Ph.D.
,
North Montco Technical Career Center
Anthony Guiseppi-Elie,
Sc.D.
,
Virginia Commonwealth University
Lynn Jablonski,
Ph.D.
,
GeneData
(USA)
, Inc.
Mark Temons,
Muncy Junior/Senior High School
Sharon Terry,
M.A.
,President,
Genetic Alliance
For more information
Biotechnology Institute
1840 Wilson Boulevard, Suite 202
Arlington, VA 22201
info@biotechinstitute.org
Phone: (703) 248-8681
Fax: (703) 248-8687
Volume 13, Issue No. 1 Fall 2003
Biotechnology Institute
The Biotechnology Institute is an inde-
pendent, national, nonprofit organization
dedicated to education and research about
the present and future impact of biotech-
nology. Our mission is to engage, excite,
and educate the public, particularly young
people, about biotechnology and its
immense potential for solving human
health, food, and environmental prob-
lems. Published biannually, Your World is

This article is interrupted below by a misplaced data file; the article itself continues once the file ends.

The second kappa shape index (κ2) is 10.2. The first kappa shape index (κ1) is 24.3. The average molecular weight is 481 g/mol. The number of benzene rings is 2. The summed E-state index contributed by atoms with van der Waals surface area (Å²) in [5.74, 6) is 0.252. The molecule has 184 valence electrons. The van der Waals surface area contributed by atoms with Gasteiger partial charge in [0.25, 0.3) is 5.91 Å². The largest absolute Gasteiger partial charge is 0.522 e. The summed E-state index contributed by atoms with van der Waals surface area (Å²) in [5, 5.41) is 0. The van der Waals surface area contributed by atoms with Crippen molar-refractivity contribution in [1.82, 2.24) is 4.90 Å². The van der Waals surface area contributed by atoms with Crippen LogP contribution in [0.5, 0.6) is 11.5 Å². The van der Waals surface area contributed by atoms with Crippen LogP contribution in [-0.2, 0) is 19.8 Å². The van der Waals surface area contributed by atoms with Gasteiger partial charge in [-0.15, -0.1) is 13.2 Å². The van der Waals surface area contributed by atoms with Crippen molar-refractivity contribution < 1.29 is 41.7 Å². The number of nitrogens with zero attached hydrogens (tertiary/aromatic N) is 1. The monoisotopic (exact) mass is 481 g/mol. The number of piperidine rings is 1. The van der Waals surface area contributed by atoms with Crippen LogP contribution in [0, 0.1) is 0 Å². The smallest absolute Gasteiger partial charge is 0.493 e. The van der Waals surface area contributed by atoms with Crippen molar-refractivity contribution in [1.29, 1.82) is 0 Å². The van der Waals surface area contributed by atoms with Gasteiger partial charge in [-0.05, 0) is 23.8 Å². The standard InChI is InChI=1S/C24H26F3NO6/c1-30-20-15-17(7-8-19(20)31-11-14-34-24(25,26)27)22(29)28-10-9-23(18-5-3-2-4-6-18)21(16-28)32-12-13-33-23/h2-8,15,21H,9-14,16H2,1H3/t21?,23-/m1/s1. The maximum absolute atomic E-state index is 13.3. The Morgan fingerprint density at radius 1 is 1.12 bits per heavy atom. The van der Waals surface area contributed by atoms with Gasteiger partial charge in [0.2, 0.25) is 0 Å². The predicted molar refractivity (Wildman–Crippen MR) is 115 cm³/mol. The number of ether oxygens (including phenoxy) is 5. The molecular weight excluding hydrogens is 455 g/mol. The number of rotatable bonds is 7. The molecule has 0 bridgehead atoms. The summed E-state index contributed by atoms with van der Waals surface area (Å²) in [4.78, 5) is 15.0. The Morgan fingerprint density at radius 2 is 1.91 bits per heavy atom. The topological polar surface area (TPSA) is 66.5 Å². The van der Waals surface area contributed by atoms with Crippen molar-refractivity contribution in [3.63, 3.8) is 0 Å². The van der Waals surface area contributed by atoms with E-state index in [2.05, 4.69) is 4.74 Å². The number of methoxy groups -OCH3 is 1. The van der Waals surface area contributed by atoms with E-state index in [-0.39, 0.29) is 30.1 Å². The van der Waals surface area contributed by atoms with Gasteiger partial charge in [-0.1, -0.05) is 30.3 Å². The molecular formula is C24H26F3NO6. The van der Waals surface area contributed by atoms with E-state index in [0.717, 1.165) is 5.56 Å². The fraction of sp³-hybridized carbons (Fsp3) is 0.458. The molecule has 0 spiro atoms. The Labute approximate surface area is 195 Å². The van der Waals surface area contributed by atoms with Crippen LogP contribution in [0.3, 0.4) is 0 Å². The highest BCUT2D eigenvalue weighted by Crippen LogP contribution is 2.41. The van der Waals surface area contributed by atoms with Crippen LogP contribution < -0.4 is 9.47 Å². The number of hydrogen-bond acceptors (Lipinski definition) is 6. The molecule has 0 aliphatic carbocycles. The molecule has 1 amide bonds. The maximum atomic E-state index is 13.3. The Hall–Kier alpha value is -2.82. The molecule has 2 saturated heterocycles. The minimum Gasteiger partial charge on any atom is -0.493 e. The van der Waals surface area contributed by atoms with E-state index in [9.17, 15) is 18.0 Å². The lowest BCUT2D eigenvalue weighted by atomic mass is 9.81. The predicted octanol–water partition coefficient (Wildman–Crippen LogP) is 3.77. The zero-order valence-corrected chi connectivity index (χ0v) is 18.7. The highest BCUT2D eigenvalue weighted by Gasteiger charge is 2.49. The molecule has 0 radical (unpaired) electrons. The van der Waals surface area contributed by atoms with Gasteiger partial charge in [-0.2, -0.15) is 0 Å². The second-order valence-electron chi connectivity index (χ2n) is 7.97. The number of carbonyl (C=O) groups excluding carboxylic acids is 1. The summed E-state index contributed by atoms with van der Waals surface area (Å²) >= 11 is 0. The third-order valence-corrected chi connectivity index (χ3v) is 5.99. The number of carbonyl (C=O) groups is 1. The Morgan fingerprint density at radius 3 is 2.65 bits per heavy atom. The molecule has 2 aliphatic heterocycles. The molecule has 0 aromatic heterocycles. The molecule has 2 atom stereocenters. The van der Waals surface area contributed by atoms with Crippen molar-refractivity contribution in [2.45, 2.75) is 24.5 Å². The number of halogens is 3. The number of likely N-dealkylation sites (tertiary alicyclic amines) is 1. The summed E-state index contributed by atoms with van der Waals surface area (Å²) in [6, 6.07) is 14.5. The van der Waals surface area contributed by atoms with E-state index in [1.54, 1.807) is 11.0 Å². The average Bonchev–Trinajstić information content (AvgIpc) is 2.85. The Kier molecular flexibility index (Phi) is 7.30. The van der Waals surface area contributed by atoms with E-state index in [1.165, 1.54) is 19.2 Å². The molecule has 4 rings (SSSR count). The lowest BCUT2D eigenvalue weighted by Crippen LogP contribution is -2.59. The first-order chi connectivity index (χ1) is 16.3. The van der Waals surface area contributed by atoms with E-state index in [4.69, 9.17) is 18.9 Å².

the premier biotechnology publication for
7th- to 12th-grade students. Each issue
provides an in-depth exploration of a par-
ticular biotechnology topic by looking at
the science of biotechnology and its prac-
tical applications in health care, agricul-
ture, the environment, and industry.
Please contact the Biotechnology Institute
for information on subscriptions (individ-
ual, teacher, or library sets). Some back
issues are available.
Acknowledgments
The Biotechnology Institute would like to
thank the Pennsylvania Biotechnology
Association, which originally developed
Your World,and Jeff Alan Davidson,